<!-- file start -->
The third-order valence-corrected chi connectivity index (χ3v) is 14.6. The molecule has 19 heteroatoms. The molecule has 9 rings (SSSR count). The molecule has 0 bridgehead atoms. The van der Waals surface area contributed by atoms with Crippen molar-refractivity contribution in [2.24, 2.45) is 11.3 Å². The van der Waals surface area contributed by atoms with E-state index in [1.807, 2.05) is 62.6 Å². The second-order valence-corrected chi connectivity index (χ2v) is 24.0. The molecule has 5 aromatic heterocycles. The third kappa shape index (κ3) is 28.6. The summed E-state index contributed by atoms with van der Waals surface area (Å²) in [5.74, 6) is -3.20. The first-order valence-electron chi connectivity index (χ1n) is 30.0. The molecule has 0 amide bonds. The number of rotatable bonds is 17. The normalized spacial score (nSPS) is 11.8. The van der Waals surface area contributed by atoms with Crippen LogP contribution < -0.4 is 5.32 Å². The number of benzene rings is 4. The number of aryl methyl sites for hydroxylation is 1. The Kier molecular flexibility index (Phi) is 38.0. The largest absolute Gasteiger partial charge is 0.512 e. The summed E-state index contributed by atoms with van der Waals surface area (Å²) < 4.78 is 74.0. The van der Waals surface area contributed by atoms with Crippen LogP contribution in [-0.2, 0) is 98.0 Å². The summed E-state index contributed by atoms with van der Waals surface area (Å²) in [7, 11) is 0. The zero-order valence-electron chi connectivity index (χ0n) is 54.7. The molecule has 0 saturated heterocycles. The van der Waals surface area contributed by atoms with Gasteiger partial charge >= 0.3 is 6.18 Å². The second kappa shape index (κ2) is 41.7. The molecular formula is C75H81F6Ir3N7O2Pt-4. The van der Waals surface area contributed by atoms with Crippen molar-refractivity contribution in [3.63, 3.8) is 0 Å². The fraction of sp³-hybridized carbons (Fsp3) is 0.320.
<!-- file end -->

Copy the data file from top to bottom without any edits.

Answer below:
The third-order valence-corrected chi connectivity index (χ3v) is 14.6. The molecule has 19 heteroatoms. The molecule has 9 rings (SSSR count). The molecule has 0 bridgehead atoms. The van der Waals surface area contributed by atoms with Crippen molar-refractivity contribution in [2.24, 2.45) is 11.3 Å². The van der Waals surface area contributed by atoms with E-state index in [1.807, 2.05) is 62.6 Å². The second-order valence-corrected chi connectivity index (χ2v) is 24.0. The molecule has 5 aromatic heterocycles. The third kappa shape index (κ3) is 28.6. The summed E-state index contributed by atoms with van der Waals surface area (Å²) in [5.74, 6) is -3.20. The first-order valence-electron chi connectivity index (χ1n) is 30.0. The molecule has 0 amide bonds. The number of rotatable bonds is 17. The normalized spacial score (nSPS) is 11.8. The van der Waals surface area contributed by atoms with Crippen LogP contribution < -0.4 is 5.32 Å². The number of benzene rings is 4. The number of aryl methyl sites for hydroxylation is 1. The Kier molecular flexibility index (Phi) is 38.0. The largest absolute Gasteiger partial charge is 0.512 e. The summed E-state index contributed by atoms with van der Waals surface area (Å²) < 4.78 is 74.0. The van der Waals surface area contributed by atoms with Crippen LogP contribution in [-0.2, 0) is 98.0 Å². The summed E-state index contributed by atoms with van der Waals surface area (Å²) in [7, 11) is 0. The zero-order valence-electron chi connectivity index (χ0n) is 54.7. The molecule has 0 saturated heterocycles. The van der Waals surface area contributed by atoms with Gasteiger partial charge >= 0.3 is 6.18 Å². The second kappa shape index (κ2) is 41.7. The molecular formula is C75H81F6Ir3N7O2Pt-4. The van der Waals surface area contributed by atoms with Crippen molar-refractivity contribution in [3.63, 3.8) is 0 Å². The fraction of sp³-hybridized carbons (Fsp3) is 0.320.